New Delhi, India — A judge Monday formally charged three men with conspiracy and murder at the opening of their trial in the assassination of Prime Minister Indira Gandhi. The defendants pleaded innocent.
Defense lawyers immediately protested that the charges, leveled by trial Judge Mahesh Chandra, showed he had prejudged the case.
The public was barred from the trial being held in a heavily guarded room of New Delhi’s maximum security Tihar Prison, but reporters and relatives of the accused were allowed into the small, stuffy courtroom.
Gandhi was shot to death last Oct. 31 by three of her bodyguards as she left her home in New Delhi and walked to her office. She died on a hospital operating table of multiple gunshot wounds. Hours later, her son Rajiv was sworn into office as her successor.
The three blue turbaned defendants Satwant Singh, accused of firing the shots that killed Gandhi, and two alleged coconspirators, Balbir Singh and Kehar Singh sat in a box of bulletproof glass.
The charge sheet said the trio “on and before 31 October, 1984 entered at New Delhi into a criminal conspiracy and agreed to do and ask to be done an illegal act, to wit, the murder of Shrimati (Mrs.) Indira Gandhi.”
The charges said Satwant Singh and Beant Singh, a fellow security guard at Gandhi’s residence, “committed the murder of Shrimati Indira Gandhi. Then prime minister of India, by shooting her down with your service firearms.”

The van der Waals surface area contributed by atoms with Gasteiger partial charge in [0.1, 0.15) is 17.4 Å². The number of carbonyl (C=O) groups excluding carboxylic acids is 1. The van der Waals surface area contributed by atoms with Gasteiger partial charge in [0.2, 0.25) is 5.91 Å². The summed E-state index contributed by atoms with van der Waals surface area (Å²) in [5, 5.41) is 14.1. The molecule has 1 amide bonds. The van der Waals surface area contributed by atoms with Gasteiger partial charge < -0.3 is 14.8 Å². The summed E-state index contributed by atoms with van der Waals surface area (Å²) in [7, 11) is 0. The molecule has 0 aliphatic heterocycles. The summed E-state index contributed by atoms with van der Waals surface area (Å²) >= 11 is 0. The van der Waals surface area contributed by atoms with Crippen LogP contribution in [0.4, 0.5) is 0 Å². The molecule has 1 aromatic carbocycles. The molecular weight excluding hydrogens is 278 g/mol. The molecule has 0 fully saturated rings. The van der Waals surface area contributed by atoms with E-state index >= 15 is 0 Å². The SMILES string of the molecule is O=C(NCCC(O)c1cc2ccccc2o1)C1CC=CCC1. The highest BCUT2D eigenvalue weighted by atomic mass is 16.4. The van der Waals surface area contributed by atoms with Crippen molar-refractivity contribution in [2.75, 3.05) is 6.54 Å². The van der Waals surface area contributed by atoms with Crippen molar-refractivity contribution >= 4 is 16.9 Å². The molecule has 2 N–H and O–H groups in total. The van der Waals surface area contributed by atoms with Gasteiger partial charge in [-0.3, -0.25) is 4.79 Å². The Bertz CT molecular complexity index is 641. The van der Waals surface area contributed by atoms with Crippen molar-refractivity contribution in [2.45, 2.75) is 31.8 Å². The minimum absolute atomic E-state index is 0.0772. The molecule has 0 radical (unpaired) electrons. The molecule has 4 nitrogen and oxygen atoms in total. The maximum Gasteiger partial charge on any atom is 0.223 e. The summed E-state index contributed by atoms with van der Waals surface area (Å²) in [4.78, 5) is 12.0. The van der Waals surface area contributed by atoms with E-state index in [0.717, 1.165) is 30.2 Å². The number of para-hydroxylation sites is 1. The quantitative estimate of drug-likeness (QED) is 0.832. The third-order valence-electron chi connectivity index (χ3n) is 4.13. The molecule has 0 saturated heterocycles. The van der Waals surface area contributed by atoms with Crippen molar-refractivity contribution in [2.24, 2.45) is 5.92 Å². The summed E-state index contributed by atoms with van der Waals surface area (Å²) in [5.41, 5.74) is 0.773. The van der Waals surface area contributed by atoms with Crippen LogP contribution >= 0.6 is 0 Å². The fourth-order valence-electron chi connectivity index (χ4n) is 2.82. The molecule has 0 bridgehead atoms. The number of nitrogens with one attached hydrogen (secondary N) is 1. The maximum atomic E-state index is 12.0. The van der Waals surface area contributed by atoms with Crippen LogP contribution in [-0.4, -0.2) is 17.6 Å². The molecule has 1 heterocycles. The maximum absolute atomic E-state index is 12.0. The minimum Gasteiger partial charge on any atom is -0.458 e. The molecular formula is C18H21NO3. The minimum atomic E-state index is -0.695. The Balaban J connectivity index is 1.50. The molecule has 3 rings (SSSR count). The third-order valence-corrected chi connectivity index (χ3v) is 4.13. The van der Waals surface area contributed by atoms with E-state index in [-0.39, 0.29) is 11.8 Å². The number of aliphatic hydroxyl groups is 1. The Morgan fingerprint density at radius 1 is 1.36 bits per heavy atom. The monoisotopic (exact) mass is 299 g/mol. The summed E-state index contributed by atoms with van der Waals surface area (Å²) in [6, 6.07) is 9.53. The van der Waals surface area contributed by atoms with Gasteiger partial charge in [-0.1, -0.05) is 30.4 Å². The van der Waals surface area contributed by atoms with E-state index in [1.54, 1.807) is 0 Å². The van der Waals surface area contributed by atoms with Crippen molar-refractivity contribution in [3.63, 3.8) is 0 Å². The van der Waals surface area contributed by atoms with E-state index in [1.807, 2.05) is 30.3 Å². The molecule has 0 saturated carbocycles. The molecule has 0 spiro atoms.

Beant Singh was killed by other guards after he surrendered.
Satwant Singh, who survived multiple gunshot wounds after he killed Mrs. Gandhi, was also charged with attempted murder and “causing grievous bullet injuries” to a bodyguard hit during the shooting.
If found guilty, the three defendants face sentences of death by hanging or life imprisonment.
Chandra said the defendants had a clear case to answer and ordered them to stand trial.
The full bearded Balbir Singh, who had been taking notes during the reading of the charges, rose to say he would be ready to plead guilty if someone would “satisfactorily explain what I have done wrong.”
His attorney, P.P. Grover, quickly quieted him and all three defendants entered innocent pleas to the charges.
But Grover objected that observations made by the judge showed he believed the defendants were guilty.
“You have made up your mind before the trial even begins,” Grover said.
There is no jury rial system in India and the verdict is to be delivered by the trial judge.
Pran Nath Lekhi, lawyer for Satwant Singh, charged prison officials had bugged the defendant’s cell during consultations and demanded that the makeshift courtroom be certified free of bugging devices. The Judge ordered prison officials to ensure no listening devices were in the room.
Article extracted from this publication >> July 12, 1985